Allow me to indulge in the obvious for just a moment: I tend to like art that makes me smile. Mind blowing, I know, especially since we’ve looked at some humorous work together before, here and here. But there is something so appealing about art that inspires grinning. Magritte’s Clairvoyance does this for me.
See? It is a painting of an artist painting, but his model and the image on his canvas are nothing alike! Hee-hee! I like the playfulness of that. It resonates with the kid in me, riding my bike, proudly announcing “Look mom, no hands!” Like Magritte is shouting “Look Elysia, I can paint a bird without even seeing one!”
Wait, it gets better. Note that he isn’t looking at an egg and painting a tiger, or looking at an apple and painting a bird. Eggs grow up to be birds. He really is showing off how he can see into the future for this egg. His title nails it: Clairvoyance, indeed!
Eggs are worthy enough subjects. A bird might be preferable now and then, but there is no real aesthetic need to go and dream up a bird if an egg is what you have to work from. Eggs are a staple of art, an object deemed to be great practice in drawing, a standard model when learning to do shading, and a frequent subject of still lifes.
“Some teachers in their earlier lessons in still-life, give as a model…an egg… If you stop to consider the subject as carefully as you ought, you will soon be convinced of its beauty of form, as well as the gradation of tint noticeable from highest light to deepest accent of shade through the intervening half tints.” *
I wondered for a bit if looking at an egg and instead painting a bird could be out of boredom with the traditional practice of technique. “I’m tired of drawing what I am ‘supposed’ to, so I think I’ll fly away in my imagination.” Maybe that would be the case if I were the one painting, but Magritte’s capabilities in realistic representational painting are such that I doubt Clairvoyance is his way of complaining about having to paint eggs.
I do like to think of Clairvoyance as a metaphor for breaking from the historical tradition of painting what you can see, to painting what you can dream up. Not only is this painting a joke, it is a statement: I can paint a bird when all I can see is an egg. I am not hindered by mere reality. Art can be more moving and complex than what you can see in real life. This egg will be a bird someday, so I am painting it’s future. I can imagine it and paint it. I don’t have to see what it will be first. I get to paint pictures from my head, not just faithfully reproduce what I can see with my eyes. My imagination is bigger than what can fit on this table for me to look at.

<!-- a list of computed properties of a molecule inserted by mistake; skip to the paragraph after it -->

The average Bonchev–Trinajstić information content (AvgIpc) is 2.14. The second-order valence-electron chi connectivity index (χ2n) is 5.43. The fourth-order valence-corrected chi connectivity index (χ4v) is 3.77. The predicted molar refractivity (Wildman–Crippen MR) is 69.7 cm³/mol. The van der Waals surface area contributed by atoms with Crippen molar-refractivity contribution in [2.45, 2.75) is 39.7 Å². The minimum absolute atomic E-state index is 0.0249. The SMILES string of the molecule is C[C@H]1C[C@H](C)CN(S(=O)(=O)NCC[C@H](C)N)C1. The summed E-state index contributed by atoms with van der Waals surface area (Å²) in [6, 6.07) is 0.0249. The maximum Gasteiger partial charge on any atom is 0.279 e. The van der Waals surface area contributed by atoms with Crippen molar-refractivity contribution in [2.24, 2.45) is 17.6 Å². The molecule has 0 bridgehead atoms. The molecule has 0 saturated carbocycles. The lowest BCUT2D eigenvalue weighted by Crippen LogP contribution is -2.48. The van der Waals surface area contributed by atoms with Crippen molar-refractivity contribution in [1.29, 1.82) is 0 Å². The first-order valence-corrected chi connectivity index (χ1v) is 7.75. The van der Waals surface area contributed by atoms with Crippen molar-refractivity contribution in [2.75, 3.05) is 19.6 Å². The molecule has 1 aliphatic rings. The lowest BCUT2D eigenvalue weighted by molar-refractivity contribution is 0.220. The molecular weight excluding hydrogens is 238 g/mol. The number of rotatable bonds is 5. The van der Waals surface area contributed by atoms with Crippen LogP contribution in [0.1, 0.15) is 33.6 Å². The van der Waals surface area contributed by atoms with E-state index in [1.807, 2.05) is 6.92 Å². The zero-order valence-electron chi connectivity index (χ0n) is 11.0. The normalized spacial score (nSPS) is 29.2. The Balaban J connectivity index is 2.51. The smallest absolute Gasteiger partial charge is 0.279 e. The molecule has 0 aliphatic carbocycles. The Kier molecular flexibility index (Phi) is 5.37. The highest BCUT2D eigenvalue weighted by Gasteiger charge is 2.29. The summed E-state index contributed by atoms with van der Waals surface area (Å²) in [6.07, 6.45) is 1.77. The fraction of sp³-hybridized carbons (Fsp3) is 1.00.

Magritte paints birds elsewhere too. Sometimes they bring cheery blue skies. Sometimes they fill in for people. Sometimes they are victims of cruel pleasures. They don’t typically appear in the way we see birds in nature. They suggest meanings beyond “this image is a bird, doing bird-like things.” The artist’s experience with surrealism means he is also associated with interpretation of dreams and Freudian analysis of the subconscious. So…a bird can mean something very different from Webster’s definition.
In Clairvoyance, the bird could simply be helping Magritte make his visual gag, or it could have deeper meaning. It could be signifying his desire to break free from the shell of the rules and traditions of art, a symbol of his desire to see the potential in every model. There are lots of ideas about the interpretation of birds in dreams, and it could relate to one of those. Though if you try and tell me that the bird in Clairvoyance is a Freudian symbol for the male sexual organ, you’re gonna have a tough sell. I don’t buy it.
When I saw this painting as part of The Mystery of the Ordinary, 1926-1938 exhibit on tour at the Menil Collection in Houston, there was a photograph on the adjacent wall:
This gelatin silver print is tiny, considerably smaller than your standard 3×5 inch snapshot, but in person I could clearly make out the egg on the table. Magritte looking at an egg, painting himself looking at an egg painting a bird. It made me giddy.
What do birds mean to you? Seen any visual jokes lately?
I enjoyed this blog post that argues Magritte isn’t a true surrealist.
Salvador Dali’s Lobster Telephone was created the same year.
Clarkson, Lida and M. J.. “The Study of Still Life, continued.” Ingall’s Home and Art Mgazine. November 1890 to October 1891: pg 280. Web. April 30, 2014. http://books.google.com/books?id=6bwaAQAAMAAJ&pg=PA280&lpg=PA280&dq=art+lesson+shading+egg&source=bl&ots=Rk_Nf-jIv4&sig=GmnIsEtf-KyI-0CX042EFNn0gR8&hl=en&sa=X&ei=eQBgU5-MA-GI2wWPl4GYAQ&ved=0CGgQ6AEwBzgK#v=onepage&q=art%20lesson%20shading%20egg&f=false